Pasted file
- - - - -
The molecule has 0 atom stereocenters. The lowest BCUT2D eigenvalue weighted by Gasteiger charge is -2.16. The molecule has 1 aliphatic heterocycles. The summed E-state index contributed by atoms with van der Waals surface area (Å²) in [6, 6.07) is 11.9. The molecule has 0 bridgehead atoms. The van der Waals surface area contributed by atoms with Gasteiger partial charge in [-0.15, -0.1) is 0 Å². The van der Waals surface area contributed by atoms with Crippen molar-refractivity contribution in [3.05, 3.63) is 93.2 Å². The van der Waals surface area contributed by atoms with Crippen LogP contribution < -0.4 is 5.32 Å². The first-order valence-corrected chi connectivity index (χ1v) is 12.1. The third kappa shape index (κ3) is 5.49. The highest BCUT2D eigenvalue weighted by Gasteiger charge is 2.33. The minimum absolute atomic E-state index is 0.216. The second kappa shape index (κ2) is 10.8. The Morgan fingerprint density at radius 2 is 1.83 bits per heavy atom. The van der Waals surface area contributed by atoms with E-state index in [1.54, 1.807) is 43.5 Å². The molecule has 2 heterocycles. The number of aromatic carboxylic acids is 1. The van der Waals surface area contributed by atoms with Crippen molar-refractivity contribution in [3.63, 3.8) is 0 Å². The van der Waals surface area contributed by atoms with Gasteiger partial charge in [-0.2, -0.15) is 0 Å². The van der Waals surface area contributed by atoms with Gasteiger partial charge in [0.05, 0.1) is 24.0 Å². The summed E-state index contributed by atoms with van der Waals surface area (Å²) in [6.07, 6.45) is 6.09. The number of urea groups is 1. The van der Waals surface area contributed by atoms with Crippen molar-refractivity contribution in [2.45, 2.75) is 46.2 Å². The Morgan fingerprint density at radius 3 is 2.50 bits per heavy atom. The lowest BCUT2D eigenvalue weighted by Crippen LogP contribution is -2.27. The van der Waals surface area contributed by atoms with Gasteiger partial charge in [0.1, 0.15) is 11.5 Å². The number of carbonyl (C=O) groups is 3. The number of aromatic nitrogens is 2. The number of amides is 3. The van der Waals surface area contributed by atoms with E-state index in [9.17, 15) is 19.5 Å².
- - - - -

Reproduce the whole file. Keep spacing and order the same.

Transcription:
The molecule has 0 atom stereocenters. The lowest BCUT2D eigenvalue weighted by Gasteiger charge is -2.16. The molecule has 1 aliphatic heterocycles. The summed E-state index contributed by atoms with van der Waals surface area (Å²) in [6, 6.07) is 11.9. The molecule has 0 bridgehead atoms. The van der Waals surface area contributed by atoms with Gasteiger partial charge in [-0.15, -0.1) is 0 Å². The van der Waals surface area contributed by atoms with Crippen molar-refractivity contribution in [3.05, 3.63) is 93.2 Å². The van der Waals surface area contributed by atoms with Crippen LogP contribution < -0.4 is 5.32 Å². The first-order valence-corrected chi connectivity index (χ1v) is 12.1. The third kappa shape index (κ3) is 5.49. The highest BCUT2D eigenvalue weighted by Gasteiger charge is 2.33. The minimum absolute atomic E-state index is 0.216. The second kappa shape index (κ2) is 10.8. The Morgan fingerprint density at radius 2 is 1.83 bits per heavy atom. The van der Waals surface area contributed by atoms with E-state index in [1.54, 1.807) is 43.5 Å². The molecule has 2 heterocycles. The number of aromatic carboxylic acids is 1. The van der Waals surface area contributed by atoms with Crippen molar-refractivity contribution in [3.63, 3.8) is 0 Å². The van der Waals surface area contributed by atoms with Gasteiger partial charge in [-0.2, -0.15) is 0 Å². The van der Waals surface area contributed by atoms with Gasteiger partial charge in [0.05, 0.1) is 24.0 Å². The summed E-state index contributed by atoms with van der Waals surface area (Å²) in [6.07, 6.45) is 6.09. The number of urea groups is 1. The van der Waals surface area contributed by atoms with Crippen molar-refractivity contribution in [2.45, 2.75) is 46.2 Å². The Morgan fingerprint density at radius 3 is 2.50 bits per heavy atom. The lowest BCUT2D eigenvalue weighted by Crippen LogP contribution is -2.27. The van der Waals surface area contributed by atoms with Gasteiger partial charge in [0.1, 0.15) is 11.5 Å². The number of carbonyl (C=O) groups is 3. The number of aromatic nitrogens is 2. The number of amides is 3. The van der Waals surface area contributed by atoms with E-state index in [9.17, 15) is 19.5 Å².